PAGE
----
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Discussion in 'Firearms' started by Mrs_Esterhouse, Jan 22, 2018.
I wonder if the Vegas massacre had anything to do with Franklin's patent filing. A preemptive operation? Hmm....
This link says straight lands and grooves?
No spin - doesn't that mean no stabilization? Accuracy problems?
Ok, the article says 3 to 4 MOA. Pretty piss poor accuracy, but they say it is intended only for CQB.
While I love the idea of their binary trigger, I think I will pass on the Reformation and pay the $200 tax for any short barreled rifle.
I'll stick with my X95.
Piece of crap. That's just stupid.
So much for the conspiracy theory.
If you can make 30-cal bullets that will self-stabilize you have a narrow window to corner a market.
I'm not sure why the hate. This isn't a distance shooter. And for CQB purposes a 4" group at 100yds is still in the center of B27 target.
It's not an infantry rifle for sure, but that's not its purpose. Seems like it would be effective in just about any urban/indoor combat setting.
At the right price point I'd buy one.
It looks like with a special dart like looking bullet Franklin Arms is manufacturing, they are claiming 1 MOA. I have my doubts about that claim. It also appears to be FMJ, and I would never use FMJ in a gunfight unless I had no other ammunition available, especially not in a tiny bullet diameter like 5.56. Here is the link to the discussion about the bullet.
I speculate about three grand. We'll see.
There is no way the price point will be below the price of a $200 tax stamp for a proper SBR.
I just can't see this selling very well unless lots of people are into novelty items.
As I read it their little flechette is an attempt to increase accuracy and 4 MOA was for factory loads.
As for three grand, not happening. But maybe this will open the doors for other manufacturers to incorporate the technology in off-the-shelf rifles. I would definitely buy the $700 off the shelf 9 inch barrel that can shoot .300 in a 4-inch group in a hundred yards. It would make a great Home Defense rifle.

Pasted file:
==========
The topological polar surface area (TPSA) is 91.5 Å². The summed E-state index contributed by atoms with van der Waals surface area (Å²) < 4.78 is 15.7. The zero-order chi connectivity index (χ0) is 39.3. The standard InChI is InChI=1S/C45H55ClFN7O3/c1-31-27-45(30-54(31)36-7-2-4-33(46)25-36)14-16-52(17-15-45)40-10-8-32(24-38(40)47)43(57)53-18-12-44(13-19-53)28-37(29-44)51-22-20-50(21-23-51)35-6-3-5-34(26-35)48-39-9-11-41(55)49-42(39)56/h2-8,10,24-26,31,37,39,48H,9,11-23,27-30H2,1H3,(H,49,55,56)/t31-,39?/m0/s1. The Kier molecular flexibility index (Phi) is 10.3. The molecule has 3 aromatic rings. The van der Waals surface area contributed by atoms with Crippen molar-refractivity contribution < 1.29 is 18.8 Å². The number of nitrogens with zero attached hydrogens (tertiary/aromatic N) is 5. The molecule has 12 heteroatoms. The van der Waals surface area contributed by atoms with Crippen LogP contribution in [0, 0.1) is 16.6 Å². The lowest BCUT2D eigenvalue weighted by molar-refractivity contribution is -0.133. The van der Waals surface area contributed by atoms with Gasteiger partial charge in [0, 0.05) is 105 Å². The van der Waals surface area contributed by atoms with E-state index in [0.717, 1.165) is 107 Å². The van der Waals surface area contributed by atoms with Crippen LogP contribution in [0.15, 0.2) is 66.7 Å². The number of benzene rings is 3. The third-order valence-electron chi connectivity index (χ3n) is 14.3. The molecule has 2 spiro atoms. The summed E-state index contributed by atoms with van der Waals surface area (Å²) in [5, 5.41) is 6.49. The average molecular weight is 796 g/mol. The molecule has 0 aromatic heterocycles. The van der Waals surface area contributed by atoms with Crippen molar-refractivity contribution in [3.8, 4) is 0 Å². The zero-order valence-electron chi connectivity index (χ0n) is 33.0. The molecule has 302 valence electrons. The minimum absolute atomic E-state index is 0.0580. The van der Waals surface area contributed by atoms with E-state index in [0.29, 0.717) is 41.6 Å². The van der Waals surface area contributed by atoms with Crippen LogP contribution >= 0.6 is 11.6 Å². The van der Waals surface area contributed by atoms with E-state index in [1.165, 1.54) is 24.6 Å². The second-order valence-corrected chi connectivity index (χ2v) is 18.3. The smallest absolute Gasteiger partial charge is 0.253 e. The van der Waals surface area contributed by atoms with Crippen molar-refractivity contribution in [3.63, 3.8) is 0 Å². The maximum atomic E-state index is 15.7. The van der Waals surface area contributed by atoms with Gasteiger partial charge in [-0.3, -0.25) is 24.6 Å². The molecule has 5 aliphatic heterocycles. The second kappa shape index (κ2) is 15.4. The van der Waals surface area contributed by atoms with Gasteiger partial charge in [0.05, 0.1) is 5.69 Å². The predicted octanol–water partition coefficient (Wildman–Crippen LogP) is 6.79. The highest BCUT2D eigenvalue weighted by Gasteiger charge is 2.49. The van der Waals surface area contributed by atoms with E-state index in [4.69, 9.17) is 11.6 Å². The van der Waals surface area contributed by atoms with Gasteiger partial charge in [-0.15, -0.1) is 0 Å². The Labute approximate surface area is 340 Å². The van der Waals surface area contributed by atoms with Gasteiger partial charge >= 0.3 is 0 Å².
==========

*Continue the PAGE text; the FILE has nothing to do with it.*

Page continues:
I'll give Franklin Armory kudos for challenging the ATF's NFA terminologies just as Mossberg and Remington did with their not-a-shotgun shotguns. Maybe someone that matters will notice the irrelevance of many of the ATF's definitions and clean up a lot of the NFA silliness.
Some quick observations.
Proprietary ammo - No way would I attach any suppressor to that thing. With talk of possible instability, the potential for damaging an expensive piece of kit is quite real. And proprietary ammo tends to be both expensive and in limited supply.
Ammo stabilization - Keyholing has been mentioned. Tumbling inside the target is good. Tumbling on the way to the target leaves a lot to be desired. Will their proprietary ammo fix this or is this going to be a "feature?"
Cost - I've heard ~$2,000 street price. That may seem a bit high but both my Colt MK18 SBRs have about that much in them the way I've set them up (less optics). But they don't come with the limitations of Franklin's gun.
Applicablity - This is supposed to be a "short range" weapon. Out to 50 yards, home defense, etc. The perfect environment for a shotgun at far less cost with known ammo performance.
It will be interesting to see what the actual market for this ends up looking like or whether it's going to end up like a fart in a hurricane.
This AR-pattern firearm will hold 5X as many rounds as a typical riot shotgun, have no recoil, and with its binary trigger putting two .223 bullets into the target at nearly the same time, I think it has better incapacitation potential per trigger cycle than a scattergun.
Hmmm . . . two little less than a quarter inch diameter darts through the chest, IF you can hit on the trigger release, versus one ounce of lead from a slug through the chest or nine one-third of an inch pellets in the chest? Or shotgun sabot rounds with expanding projectiles?
I conclude the shotgun wins for in-home defense "incapacitation potential" over tiny darts with no expansion.
I'll give you your 30 round magazine of .223 caliber bullets and raise you 72 .33 caliber pellets from my Beretta 1301 which empties very fast.
BTW, Franklin is going to sell these in 300 Blackout first, not .223, which may or may not turn off some people. I know nothing about 300 Blackout.
Thanks for the enlightenment. So it appears that 300 Blackout is more of a "look what I got!" round than anything else? I've got enough invested in 5.56mm not to want to add a niche caliber to it.
Enlightenment? That article shows 5.56 not penetrating a wall; Well, gee, I guess if you shoot only side-to-side on a 16 inch on center spread, so you hit each 2 x 4 directly, that picture has some relevance . . .
.300 Blackout was mainly made for suppressors - silence. I have shot one, and it is quiet.
Ever shoot a 5.56 with a silencer? You better have your ear muffs on. It hurts.
Please, what is SBF?
I guessing Short Barrel Firearm, compared to the stamp required Short Barrel Rifle.
Yes. With Engle Ballistic subsonic ammo and an AWC Raider suppressor. Unbelievably quite. Regular 5.56mm ammo with a suppressor? It was a bit louder.